The Ballad of Pink Trees

TwoTrees No 2, originally uploaded by carolsLittleWorld.

I’ve been thinking a lot about altered images lately, especially how altered images and experimental photography (sort of) go hand-in-hand. (Altered images are things like distressing, transfers, hand coloring, acrylic enhancement, and such.)

I’ve always considered myself, first and foremost, an experimental photographer. Sure, I have a passion for art photography (that’s really what I’m doing) but, deep down, at my core, I love to play around with things. I’m the type of photographer who likes to throw a monkey wrench into the pot, just to explore all that is different, to sort of put my own stamp on reality. That’s fine, I mean, the world needs people who break all the rules (especially now. This is, in fact, a really good time to have some rule-breaking and experimentation going on) but the thought of experimentation got me thinking. Just how do experimental photography and altered images differ? How are they the same?

When I think about altered images, I think of things like distressing, transfers, hand coloring, acrylic enhancement, and all of that. They are techniques. When I think of experimental photography, I think it has, as a basis, the desire to try new things. Sure, the process is part of it, maybe the process defines it, but it’s that passion for experimentation that keeps it going, and is really what it’s all about. One is grounded in the technique, while the other the mindset. Or, at least, that’s my working theory (for now, anyway.)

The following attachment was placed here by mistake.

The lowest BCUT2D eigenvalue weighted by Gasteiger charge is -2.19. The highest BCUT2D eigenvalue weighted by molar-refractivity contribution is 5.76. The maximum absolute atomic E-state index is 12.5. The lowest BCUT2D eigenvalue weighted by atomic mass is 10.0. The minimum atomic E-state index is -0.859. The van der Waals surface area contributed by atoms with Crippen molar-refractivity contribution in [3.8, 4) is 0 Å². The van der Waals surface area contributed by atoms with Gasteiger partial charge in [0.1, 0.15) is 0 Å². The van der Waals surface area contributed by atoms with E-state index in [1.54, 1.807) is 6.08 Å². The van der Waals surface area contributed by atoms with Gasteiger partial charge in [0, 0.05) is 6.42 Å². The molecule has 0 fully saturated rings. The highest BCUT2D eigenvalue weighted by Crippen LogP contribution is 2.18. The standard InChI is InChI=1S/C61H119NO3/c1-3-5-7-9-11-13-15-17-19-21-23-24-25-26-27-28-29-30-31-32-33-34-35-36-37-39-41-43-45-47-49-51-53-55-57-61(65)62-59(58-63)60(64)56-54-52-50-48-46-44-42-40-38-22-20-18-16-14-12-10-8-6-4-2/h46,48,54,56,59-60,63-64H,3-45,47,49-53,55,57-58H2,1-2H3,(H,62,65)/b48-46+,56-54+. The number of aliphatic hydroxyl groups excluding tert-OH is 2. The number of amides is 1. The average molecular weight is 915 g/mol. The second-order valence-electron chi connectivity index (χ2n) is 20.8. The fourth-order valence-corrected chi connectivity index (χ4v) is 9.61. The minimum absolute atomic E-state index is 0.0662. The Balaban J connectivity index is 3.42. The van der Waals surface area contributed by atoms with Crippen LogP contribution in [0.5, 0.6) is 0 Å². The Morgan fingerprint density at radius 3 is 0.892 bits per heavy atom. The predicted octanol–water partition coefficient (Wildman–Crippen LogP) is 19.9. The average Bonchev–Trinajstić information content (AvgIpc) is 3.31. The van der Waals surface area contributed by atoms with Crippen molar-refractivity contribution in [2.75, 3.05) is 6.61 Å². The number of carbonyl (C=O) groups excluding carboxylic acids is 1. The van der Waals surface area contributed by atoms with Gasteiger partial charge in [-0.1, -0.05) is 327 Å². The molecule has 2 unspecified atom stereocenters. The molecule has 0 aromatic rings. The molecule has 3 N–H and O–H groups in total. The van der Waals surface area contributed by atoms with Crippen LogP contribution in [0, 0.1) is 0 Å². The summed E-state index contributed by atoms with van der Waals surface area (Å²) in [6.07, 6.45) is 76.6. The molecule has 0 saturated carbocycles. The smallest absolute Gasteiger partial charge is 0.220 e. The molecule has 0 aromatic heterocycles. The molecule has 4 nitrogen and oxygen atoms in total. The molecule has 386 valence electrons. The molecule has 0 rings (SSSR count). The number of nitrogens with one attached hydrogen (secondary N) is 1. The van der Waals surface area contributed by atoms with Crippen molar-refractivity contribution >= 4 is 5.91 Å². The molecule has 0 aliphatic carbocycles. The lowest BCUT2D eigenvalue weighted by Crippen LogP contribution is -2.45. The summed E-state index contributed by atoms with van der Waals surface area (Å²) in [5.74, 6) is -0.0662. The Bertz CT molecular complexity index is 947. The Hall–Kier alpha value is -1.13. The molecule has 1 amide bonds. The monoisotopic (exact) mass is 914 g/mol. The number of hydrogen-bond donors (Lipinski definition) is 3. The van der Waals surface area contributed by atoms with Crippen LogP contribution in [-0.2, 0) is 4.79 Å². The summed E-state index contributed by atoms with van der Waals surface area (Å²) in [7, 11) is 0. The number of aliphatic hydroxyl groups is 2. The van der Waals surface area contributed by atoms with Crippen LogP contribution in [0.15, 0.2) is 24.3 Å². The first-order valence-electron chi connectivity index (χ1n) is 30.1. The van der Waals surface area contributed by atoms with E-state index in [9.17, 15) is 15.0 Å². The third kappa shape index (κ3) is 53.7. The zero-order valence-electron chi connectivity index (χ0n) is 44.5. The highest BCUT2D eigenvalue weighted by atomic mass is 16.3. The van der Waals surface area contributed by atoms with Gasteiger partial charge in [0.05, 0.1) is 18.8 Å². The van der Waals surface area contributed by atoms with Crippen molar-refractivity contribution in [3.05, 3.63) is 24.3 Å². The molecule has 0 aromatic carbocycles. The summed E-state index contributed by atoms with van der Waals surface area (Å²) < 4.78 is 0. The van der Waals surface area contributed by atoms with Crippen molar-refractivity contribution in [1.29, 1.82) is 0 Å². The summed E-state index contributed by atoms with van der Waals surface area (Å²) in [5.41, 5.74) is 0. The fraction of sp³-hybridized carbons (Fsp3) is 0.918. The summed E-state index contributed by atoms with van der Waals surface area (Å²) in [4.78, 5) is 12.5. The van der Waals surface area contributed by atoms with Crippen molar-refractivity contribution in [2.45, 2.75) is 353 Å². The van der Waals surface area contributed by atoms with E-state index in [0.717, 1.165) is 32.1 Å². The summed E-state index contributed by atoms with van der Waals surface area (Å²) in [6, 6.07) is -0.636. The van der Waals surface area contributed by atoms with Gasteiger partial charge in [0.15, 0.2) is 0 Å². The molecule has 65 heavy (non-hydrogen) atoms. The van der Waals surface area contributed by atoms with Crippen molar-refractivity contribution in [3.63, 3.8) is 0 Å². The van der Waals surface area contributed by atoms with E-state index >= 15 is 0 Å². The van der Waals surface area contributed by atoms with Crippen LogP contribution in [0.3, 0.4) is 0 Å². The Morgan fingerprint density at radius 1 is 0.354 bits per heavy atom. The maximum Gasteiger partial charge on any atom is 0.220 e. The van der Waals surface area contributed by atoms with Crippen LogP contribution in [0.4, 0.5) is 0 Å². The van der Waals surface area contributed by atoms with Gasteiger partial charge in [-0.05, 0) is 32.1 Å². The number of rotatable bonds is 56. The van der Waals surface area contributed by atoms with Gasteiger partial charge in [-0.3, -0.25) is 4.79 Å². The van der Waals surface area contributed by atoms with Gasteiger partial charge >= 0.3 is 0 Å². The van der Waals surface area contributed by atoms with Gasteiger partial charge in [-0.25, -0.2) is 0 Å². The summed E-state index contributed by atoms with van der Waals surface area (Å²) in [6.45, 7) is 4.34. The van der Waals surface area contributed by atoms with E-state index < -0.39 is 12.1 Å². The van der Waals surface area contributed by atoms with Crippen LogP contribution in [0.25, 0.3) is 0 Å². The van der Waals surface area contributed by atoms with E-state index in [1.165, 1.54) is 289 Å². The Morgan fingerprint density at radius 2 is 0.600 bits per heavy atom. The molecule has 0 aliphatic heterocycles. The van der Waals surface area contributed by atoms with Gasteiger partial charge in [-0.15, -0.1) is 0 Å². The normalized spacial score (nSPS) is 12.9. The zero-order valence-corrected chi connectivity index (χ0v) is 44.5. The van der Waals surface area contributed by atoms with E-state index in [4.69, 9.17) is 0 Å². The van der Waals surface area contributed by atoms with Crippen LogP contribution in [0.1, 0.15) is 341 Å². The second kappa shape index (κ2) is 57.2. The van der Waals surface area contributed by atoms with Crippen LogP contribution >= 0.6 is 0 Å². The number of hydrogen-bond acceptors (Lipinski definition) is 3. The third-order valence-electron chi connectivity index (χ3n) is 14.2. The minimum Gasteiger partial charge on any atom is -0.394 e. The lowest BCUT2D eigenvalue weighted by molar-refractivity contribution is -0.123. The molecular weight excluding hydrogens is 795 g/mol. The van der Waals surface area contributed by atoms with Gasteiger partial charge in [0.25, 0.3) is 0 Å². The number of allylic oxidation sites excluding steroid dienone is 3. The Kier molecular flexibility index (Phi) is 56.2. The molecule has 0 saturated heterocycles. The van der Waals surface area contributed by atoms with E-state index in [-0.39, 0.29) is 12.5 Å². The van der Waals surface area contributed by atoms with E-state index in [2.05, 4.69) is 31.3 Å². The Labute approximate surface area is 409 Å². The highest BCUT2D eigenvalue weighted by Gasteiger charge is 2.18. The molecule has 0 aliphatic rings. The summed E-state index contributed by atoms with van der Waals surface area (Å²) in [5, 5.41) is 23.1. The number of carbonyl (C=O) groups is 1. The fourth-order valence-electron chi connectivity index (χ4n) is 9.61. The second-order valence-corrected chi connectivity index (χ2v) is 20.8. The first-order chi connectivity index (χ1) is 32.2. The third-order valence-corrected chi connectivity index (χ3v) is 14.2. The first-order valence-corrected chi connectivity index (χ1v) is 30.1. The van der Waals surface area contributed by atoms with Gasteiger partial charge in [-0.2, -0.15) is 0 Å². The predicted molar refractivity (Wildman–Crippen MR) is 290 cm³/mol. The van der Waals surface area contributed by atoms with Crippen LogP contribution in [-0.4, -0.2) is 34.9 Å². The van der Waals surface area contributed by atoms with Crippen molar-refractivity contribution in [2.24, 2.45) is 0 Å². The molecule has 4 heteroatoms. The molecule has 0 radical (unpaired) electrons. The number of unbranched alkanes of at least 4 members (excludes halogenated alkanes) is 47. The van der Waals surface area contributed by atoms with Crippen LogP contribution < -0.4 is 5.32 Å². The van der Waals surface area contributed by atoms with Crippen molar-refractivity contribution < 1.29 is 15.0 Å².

I guess that somebody could have a passion for altered images but still be sort of “traditional,” but I really don’t know about that. This one has me, shall we say, a bit stumped.

This image was taken along the high road to Taos. It’s an image made using a digital infrared converted camera with a lensbaby for a lens. Is it altered? I’d have to say a bit. I mean, the world does not usually provide us with pink trees. Is it experimental? Maybe so. I mean, you could say I’m working in “traditional” digital infrared techniques, if such things were to exist. Then again, maybe I’m just over thinking it (as usual) and I really need to just get out there and admit I like to play.

I’d be curious to share in your observations about this. It’s a subject I will have to revisit at some point but, for now, I shall be happy just enjoying my perky pink trees.

Until next time…



  1. mythopolis
    April 9, 2009 / 9:38 am

    It seems the distinction between the two would be hard to narrow down…and that they overlap. Some altered images can be created through exploratory manipulations where the end-product is not known…”I wonder what would happen if I….?” Some altered images may not be experimental at all…the end product is known…”Let’s photoshop Cindy Crawford’s thighs and trim them down..give her a more golden tan, and blur the wrinkles around the eyes.” I like altering images, but if it gets where I already know the end result, it gets less interesting to me. Anyway, that’s my take on it.

  2. Carol
    April 14, 2009 / 5:23 pm

    @Mythos, I think you’re right about that. I guess I never thought about altered images in that way before. To me, they’ve always been sort of artistic, not actually trying to craft reality (like making thinner thighs or smoothing wrinkles) but more like applying texture, creating a dreamscape, that sort of a thing.

    In that case, there wouldn’t be much difference between the altered and the experimental, but that is ignoring the bland (and the obvious.)

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